University of Rochester dean of undergraduate admissions offers college applicants some dos and don’ts in writing the personal statement.
By Robert Alexander, the dean of undergraduate admissions, financial aid, and enrollment management for Arts, Sciences & Engineering, University of Rochester.
Many universities ask applicants to include a college application essay—usually a personal statement or similar essay—along with their application materials. With more students applying to selective colleges than ever, and with many of those colleges placing less emphasis on standardized test scores, the admissions essay can be a crucial component of the applicant’s file.
We’ve made that shift in emphasis away from testing at the University of Rochester. As a selective private research university with programs in the liberal arts, sciences, and engineering, the undergraduate college draws from a global pool of high-achieving students. Since nearly all of those candidates are at or near the top of their class, we use a holistic approach to select those with strong ethical character who align with our institutional values. So, as an applicant, how can you distinguish yourself?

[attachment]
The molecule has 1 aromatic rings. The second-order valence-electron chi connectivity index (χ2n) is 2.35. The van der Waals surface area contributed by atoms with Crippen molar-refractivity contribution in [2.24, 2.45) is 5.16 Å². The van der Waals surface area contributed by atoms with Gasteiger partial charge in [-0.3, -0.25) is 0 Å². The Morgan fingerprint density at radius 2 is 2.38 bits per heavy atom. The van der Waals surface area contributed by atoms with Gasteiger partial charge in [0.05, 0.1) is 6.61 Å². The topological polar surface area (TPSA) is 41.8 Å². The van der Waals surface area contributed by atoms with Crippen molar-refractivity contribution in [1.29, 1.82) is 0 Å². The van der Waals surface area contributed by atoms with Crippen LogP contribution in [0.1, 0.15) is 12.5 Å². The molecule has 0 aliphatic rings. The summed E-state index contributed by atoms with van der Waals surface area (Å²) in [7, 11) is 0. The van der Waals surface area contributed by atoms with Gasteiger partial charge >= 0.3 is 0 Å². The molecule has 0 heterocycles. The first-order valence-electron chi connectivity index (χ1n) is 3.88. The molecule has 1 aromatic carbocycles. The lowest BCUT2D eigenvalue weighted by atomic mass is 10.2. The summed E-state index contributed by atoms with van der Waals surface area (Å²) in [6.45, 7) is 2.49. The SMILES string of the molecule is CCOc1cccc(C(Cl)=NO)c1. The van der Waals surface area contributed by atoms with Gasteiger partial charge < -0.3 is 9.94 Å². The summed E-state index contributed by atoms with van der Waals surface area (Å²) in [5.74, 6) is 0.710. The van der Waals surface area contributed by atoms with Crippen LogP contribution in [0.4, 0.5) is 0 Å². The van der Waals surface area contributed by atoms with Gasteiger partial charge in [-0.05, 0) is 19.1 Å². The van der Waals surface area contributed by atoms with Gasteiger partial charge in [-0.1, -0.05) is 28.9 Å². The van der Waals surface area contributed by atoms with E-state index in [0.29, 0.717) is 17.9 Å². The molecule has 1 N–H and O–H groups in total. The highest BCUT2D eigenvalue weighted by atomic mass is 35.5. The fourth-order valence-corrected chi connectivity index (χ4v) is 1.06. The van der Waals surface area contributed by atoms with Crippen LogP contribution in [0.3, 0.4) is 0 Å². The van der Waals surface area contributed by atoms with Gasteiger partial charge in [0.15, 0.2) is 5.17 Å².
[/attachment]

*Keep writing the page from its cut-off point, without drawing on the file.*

One of the most important ways is through your college application essay.
Many students may dread this part of the process. Yet with the right attitude and strategy, you can write an essay that will improve your candidacy for admission. A good college application essay will not overcome poor grades for a student at the lowest end of a school’s applicant pool, but it can help a qualified candidate stand out from the crowd.
Tackle the college essay topic
The traditional college application essay usually requires an open-ended personal statement in response to broad or general prompts that might have you share a story, reflect on an event, or discuss a topic. The Common Application, Coalition for College Application, and other online college application forms typically provide a set of options from which you can choose.